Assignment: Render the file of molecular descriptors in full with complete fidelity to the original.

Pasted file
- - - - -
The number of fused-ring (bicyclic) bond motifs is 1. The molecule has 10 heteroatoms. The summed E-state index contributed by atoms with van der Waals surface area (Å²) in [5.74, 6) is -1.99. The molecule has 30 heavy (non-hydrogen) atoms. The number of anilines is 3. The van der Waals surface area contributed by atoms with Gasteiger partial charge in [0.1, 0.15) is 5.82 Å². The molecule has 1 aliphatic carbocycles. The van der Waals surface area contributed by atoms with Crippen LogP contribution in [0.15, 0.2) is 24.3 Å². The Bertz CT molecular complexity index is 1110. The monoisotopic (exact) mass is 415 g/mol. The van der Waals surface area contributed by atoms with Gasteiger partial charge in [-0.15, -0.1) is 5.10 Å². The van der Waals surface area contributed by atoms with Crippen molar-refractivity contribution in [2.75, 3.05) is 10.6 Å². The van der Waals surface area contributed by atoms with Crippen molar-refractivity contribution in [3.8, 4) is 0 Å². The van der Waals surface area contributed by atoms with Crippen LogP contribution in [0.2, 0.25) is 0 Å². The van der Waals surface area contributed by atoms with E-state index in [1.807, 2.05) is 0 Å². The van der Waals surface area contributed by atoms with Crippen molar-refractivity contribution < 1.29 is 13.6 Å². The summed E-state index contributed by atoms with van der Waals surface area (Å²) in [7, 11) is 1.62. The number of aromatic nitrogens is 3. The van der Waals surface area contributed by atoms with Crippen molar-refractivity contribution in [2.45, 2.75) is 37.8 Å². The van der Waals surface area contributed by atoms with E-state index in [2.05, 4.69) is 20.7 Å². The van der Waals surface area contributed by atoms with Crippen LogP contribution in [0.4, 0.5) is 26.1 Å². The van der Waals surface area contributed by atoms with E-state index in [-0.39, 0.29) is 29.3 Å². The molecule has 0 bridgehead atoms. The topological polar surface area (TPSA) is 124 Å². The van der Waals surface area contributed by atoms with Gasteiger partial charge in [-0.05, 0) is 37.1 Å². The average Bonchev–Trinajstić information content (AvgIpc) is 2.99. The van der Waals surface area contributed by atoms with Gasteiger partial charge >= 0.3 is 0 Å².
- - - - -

The number of fused-ring (bicyclic) bond motifs is 1. The molecule has 10 heteroatoms. The summed E-state index contributed by atoms with van der Waals surface area (Å²) in [5.74, 6) is -1.99. The molecule has 30 heavy (non-hydrogen) atoms. The number of anilines is 3. The van der Waals surface area contributed by atoms with Gasteiger partial charge in [0.1, 0.15) is 5.82 Å². The molecule has 1 aliphatic carbocycles. The van der Waals surface area contributed by atoms with Crippen LogP contribution in [0.15, 0.2) is 24.3 Å². The Bertz CT molecular complexity index is 1110. The monoisotopic (exact) mass is 415 g/mol. The van der Waals surface area contributed by atoms with Gasteiger partial charge in [-0.15, -0.1) is 5.10 Å². The van der Waals surface area contributed by atoms with Crippen molar-refractivity contribution in [2.75, 3.05) is 10.6 Å². The van der Waals surface area contributed by atoms with Crippen molar-refractivity contribution in [3.8, 4) is 0 Å². The van der Waals surface area contributed by atoms with Crippen LogP contribution in [0.2, 0.25) is 0 Å². The van der Waals surface area contributed by atoms with E-state index in [1.807, 2.05) is 0 Å². The van der Waals surface area contributed by atoms with Crippen molar-refractivity contribution < 1.29 is 13.6 Å². The summed E-state index contributed by atoms with van der Waals surface area (Å²) in [7, 11) is 1.62. The number of aromatic nitrogens is 3. The van der Waals surface area contributed by atoms with Crippen molar-refractivity contribution in [2.45, 2.75) is 37.8 Å². The van der Waals surface area contributed by atoms with E-state index in [2.05, 4.69) is 20.7 Å². The van der Waals surface area contributed by atoms with Crippen LogP contribution in [0.4, 0.5) is 26.1 Å². The van der Waals surface area contributed by atoms with E-state index in [-0.39, 0.29) is 29.3 Å². The molecule has 0 bridgehead atoms. The topological polar surface area (TPSA) is 124 Å². The van der Waals surface area contributed by atoms with Gasteiger partial charge in [-0.05, 0) is 37.1 Å². The average Bonchev–Trinajstić information content (AvgIpc) is 2.99. The van der Waals surface area contributed by atoms with Gasteiger partial charge >= 0.3 is 0 Å².